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Smith's Bible Dictionary
Lord's Prayer The
Lord's Prayer, The. The prayer which Jesus taught his disciples. Matthew 6:9-13; Luke 11:2-4. "In this prayer, our Lord shows his disciples how an infinite variety of wants and requests can be compressed into a few humble petitions. It embodies every possible desire of a praying heart, a whole world of spiritual requirements; yet all in the most simple, condensed and humble form, resembling, in this respect, a pearl on which the light of heaven plays." - Lange.
"This prayer contains four great general sentiments, which constitute the very soul of religion, - sentiments which are the germs of all holy deeds in all worlds.
(1) Filial reverence: God is addressed, not as the great unknown, not as the unsearchable governor, but as a father, the most intelligible, attractive and transforming name. It is a form of address almost unknown to the old covenant, now and then hinted at, as reminding the children of their rebellion. Isaiah 1:2; Malachi 1:6, or mentioned as a last resource of the orphan and desolate creature, Isaiah 63:16, but never brought out in its fullness, as indeed it could not be, till he was come, by whom we have received the adoption of sons." - Alford.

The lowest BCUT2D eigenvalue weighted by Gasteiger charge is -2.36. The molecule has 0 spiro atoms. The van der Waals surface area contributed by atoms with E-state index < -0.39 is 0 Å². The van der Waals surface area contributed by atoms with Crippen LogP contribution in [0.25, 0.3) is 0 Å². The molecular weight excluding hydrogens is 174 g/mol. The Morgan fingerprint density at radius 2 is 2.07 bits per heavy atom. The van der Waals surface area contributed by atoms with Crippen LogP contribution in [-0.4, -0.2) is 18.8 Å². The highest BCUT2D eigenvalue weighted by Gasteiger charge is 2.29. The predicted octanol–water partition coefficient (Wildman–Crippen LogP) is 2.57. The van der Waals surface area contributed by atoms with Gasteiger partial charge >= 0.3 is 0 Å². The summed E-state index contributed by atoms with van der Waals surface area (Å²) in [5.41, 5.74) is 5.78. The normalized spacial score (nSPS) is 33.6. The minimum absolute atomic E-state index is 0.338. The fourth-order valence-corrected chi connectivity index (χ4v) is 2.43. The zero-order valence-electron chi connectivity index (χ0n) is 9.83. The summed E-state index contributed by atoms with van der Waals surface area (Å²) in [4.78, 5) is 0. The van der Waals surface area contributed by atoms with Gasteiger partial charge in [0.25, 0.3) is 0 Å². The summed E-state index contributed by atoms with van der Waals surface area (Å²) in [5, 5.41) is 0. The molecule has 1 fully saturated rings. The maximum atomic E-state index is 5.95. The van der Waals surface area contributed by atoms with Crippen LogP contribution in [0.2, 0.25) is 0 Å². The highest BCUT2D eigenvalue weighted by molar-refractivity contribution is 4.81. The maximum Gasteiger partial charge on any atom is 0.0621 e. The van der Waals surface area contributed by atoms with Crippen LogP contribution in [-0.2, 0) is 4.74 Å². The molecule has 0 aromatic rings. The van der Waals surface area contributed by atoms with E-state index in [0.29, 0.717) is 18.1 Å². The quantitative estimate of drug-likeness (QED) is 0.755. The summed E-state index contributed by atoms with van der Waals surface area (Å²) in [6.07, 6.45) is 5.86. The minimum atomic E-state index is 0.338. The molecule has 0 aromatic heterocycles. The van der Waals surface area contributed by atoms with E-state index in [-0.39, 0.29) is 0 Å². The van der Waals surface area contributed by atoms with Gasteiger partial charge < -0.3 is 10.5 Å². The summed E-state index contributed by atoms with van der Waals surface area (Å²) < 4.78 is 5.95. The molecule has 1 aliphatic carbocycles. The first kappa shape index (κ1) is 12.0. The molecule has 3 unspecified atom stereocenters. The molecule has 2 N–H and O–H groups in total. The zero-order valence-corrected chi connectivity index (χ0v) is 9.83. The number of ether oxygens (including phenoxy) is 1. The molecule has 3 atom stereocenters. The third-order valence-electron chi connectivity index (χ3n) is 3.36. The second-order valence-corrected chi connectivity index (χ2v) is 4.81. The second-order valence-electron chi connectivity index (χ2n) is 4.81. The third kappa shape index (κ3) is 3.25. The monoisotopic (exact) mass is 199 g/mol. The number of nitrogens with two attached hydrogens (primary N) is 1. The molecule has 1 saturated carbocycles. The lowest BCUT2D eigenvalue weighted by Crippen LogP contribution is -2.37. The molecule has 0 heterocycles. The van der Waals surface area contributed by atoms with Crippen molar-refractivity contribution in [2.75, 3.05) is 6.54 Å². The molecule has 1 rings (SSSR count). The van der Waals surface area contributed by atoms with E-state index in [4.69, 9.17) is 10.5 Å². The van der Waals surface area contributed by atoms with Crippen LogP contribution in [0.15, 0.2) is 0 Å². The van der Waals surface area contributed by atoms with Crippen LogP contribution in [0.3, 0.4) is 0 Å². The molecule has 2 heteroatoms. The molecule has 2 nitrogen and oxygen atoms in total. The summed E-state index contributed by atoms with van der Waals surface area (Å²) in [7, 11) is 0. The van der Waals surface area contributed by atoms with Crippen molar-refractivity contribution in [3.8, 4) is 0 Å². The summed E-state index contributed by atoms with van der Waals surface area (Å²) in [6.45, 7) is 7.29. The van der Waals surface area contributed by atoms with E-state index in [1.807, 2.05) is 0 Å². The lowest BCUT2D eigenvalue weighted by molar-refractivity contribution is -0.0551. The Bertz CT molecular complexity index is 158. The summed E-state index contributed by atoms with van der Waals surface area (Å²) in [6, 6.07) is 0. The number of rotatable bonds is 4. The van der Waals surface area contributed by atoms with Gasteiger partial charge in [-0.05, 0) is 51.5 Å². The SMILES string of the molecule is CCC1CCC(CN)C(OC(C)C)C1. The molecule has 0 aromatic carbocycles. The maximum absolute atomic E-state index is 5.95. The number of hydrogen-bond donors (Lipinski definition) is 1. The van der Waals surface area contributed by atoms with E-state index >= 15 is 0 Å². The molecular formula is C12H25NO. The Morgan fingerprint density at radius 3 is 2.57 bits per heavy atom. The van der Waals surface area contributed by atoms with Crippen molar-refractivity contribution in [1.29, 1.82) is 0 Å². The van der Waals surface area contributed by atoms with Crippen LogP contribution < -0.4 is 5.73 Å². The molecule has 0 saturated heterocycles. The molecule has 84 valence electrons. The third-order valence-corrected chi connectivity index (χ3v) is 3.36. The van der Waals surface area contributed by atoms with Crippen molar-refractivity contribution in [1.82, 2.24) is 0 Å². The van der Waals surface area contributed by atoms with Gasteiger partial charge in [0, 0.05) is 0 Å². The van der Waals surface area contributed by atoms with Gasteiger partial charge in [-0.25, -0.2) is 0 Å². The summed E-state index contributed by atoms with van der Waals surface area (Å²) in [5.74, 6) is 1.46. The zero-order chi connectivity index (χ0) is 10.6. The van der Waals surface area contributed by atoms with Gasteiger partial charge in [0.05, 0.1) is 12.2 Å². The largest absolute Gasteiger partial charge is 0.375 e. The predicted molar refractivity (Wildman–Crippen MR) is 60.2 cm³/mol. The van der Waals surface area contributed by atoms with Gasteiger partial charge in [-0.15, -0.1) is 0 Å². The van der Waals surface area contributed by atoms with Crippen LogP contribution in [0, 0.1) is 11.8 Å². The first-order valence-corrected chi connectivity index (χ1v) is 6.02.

(2) "Divine loyalty: 'Thy kingdom come.'
(3) Conscious dependence: 'Give us this day,' etc.
(4) Unbounded confidence: 'For thine is the power,' etc." - Dr. Thomas' Genius of the Gospels.
The doxology, "For thine is the kingdom," etc., is wanting in many manuscripts. It is omitted in the Revised Version; but it, nevertheless, has the authority of some manuscripts, and is truly biblical, almost every word being found in 1 Chronicles 29:11 and is a true and fitting ending for prayer.
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Smith, William, Dr. Entry for 'Lord's Prayer The'. Smith's Bible Dictionary. https://www.studylight.org/dictionaries/eng/sbd/l/lords-prayer-the.html. 1901.
the Fifth Week after Easter